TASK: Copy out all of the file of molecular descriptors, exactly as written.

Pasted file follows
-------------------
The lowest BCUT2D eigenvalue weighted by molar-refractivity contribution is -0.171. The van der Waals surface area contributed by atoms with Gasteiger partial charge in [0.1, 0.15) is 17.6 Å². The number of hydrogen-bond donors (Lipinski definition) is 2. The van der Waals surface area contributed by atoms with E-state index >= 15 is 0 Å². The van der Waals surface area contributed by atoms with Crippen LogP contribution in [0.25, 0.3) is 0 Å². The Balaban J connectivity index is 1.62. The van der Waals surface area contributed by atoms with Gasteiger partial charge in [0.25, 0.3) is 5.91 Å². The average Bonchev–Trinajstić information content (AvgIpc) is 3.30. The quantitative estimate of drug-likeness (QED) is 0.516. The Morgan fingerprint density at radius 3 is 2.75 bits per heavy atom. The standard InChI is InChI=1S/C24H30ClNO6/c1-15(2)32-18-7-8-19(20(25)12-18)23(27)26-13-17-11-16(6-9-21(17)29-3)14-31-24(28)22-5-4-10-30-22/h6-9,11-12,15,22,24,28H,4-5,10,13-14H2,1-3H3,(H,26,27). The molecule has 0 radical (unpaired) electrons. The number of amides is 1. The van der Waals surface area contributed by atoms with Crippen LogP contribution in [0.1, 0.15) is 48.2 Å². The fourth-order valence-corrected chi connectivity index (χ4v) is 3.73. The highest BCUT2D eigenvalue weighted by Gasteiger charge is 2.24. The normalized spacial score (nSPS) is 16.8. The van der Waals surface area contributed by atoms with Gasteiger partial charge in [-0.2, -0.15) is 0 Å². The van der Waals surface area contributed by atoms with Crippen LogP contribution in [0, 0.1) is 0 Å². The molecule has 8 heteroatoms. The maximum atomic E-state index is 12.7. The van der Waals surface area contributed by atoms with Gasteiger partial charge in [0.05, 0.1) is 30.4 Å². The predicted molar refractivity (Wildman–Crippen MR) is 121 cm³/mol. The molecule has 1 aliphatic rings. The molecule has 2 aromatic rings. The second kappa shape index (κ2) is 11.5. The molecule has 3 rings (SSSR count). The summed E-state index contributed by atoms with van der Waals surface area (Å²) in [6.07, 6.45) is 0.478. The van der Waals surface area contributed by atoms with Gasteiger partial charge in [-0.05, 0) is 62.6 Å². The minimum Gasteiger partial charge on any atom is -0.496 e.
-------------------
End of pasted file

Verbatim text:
The lowest BCUT2D eigenvalue weighted by molar-refractivity contribution is -0.171. The van der Waals surface area contributed by atoms with Gasteiger partial charge in [0.1, 0.15) is 17.6 Å². The number of hydrogen-bond donors (Lipinski definition) is 2. The van der Waals surface area contributed by atoms with E-state index >= 15 is 0 Å². The van der Waals surface area contributed by atoms with Crippen LogP contribution in [0.25, 0.3) is 0 Å². The Balaban J connectivity index is 1.62. The van der Waals surface area contributed by atoms with Gasteiger partial charge in [0.25, 0.3) is 5.91 Å². The average Bonchev–Trinajstić information content (AvgIpc) is 3.30. The quantitative estimate of drug-likeness (QED) is 0.516. The Morgan fingerprint density at radius 3 is 2.75 bits per heavy atom. The standard InChI is InChI=1S/C24H30ClNO6/c1-15(2)32-18-7-8-19(20(25)12-18)23(27)26-13-17-11-16(6-9-21(17)29-3)14-31-24(28)22-5-4-10-30-22/h6-9,11-12,15,22,24,28H,4-5,10,13-14H2,1-3H3,(H,26,27). The molecule has 0 radical (unpaired) electrons. The number of amides is 1. The van der Waals surface area contributed by atoms with Crippen LogP contribution in [0.1, 0.15) is 48.2 Å². The fourth-order valence-corrected chi connectivity index (χ4v) is 3.73. The highest BCUT2D eigenvalue weighted by Gasteiger charge is 2.24. The normalized spacial score (nSPS) is 16.8. The van der Waals surface area contributed by atoms with Gasteiger partial charge in [-0.2, -0.15) is 0 Å². The van der Waals surface area contributed by atoms with Crippen LogP contribution in [0, 0.1) is 0 Å². The molecule has 8 heteroatoms. The maximum atomic E-state index is 12.7. The van der Waals surface area contributed by atoms with Gasteiger partial charge in [0.05, 0.1) is 30.4 Å². The predicted molar refractivity (Wildman–Crippen MR) is 121 cm³/mol. The molecule has 1 aliphatic rings. The molecule has 2 aromatic rings. The second kappa shape index (κ2) is 11.5. The molecule has 3 rings (SSSR count). The summed E-state index contributed by atoms with van der Waals surface area (Å²) in [6.07, 6.45) is 0.478. The van der Waals surface area contributed by atoms with Gasteiger partial charge in [-0.05, 0) is 62.6 Å². The minimum Gasteiger partial charge on any atom is -0.496 e.